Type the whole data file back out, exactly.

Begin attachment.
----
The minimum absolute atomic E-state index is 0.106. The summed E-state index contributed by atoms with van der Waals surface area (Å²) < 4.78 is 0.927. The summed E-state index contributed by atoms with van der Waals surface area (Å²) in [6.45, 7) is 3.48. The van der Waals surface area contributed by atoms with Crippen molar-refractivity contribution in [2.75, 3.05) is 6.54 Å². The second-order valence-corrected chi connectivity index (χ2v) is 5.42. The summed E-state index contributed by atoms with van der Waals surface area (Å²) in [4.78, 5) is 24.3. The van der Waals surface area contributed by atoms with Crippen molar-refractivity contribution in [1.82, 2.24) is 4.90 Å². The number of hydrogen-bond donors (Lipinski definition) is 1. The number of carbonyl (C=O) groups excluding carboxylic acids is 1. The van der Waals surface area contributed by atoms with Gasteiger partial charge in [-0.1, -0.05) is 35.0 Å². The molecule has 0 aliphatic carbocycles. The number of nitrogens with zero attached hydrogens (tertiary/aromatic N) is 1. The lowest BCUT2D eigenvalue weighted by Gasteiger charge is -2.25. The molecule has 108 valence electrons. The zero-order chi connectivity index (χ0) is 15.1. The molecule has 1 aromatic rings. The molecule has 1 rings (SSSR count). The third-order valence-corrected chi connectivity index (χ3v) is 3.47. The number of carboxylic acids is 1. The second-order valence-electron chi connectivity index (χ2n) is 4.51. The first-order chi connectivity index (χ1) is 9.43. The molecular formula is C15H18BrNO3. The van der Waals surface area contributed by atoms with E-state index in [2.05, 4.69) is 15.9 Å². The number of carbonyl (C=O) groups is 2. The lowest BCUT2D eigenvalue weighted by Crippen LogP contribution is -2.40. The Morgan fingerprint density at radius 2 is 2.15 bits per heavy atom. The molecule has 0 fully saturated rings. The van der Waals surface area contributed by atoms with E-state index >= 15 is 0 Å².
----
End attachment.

The minimum absolute atomic E-state index is 0.106. The summed E-state index contributed by atoms with van der Waals surface area (Å²) < 4.78 is 0.927. The summed E-state index contributed by atoms with van der Waals surface area (Å²) in [6.45, 7) is 3.48. The van der Waals surface area contributed by atoms with Crippen molar-refractivity contribution in [2.75, 3.05) is 6.54 Å². The second-order valence-corrected chi connectivity index (χ2v) is 5.42. The summed E-state index contributed by atoms with van der Waals surface area (Å²) in [4.78, 5) is 24.3. The van der Waals surface area contributed by atoms with Crippen molar-refractivity contribution in [1.82, 2.24) is 4.90 Å². The number of hydrogen-bond donors (Lipinski definition) is 1. The number of carbonyl (C=O) groups excluding carboxylic acids is 1. The van der Waals surface area contributed by atoms with Gasteiger partial charge in [-0.1, -0.05) is 35.0 Å². The molecule has 0 aliphatic carbocycles. The number of nitrogens with zero attached hydrogens (tertiary/aromatic N) is 1. The lowest BCUT2D eigenvalue weighted by Gasteiger charge is -2.25. The molecule has 108 valence electrons. The zero-order chi connectivity index (χ0) is 15.1. The molecule has 1 aromatic rings. The molecule has 1 rings (SSSR count). The third-order valence-corrected chi connectivity index (χ3v) is 3.47. The number of carboxylic acids is 1. The second-order valence-electron chi connectivity index (χ2n) is 4.51. The first-order chi connectivity index (χ1) is 9.43. The molecular formula is C15H18BrNO3. The van der Waals surface area contributed by atoms with E-state index in [2.05, 4.69) is 15.9 Å². The number of carbonyl (C=O) groups is 2. The lowest BCUT2D eigenvalue weighted by Crippen LogP contribution is -2.40. The Morgan fingerprint density at radius 2 is 2.15 bits per heavy atom. The molecule has 0 fully saturated rings. The van der Waals surface area contributed by atoms with E-state index >= 15 is 0 Å².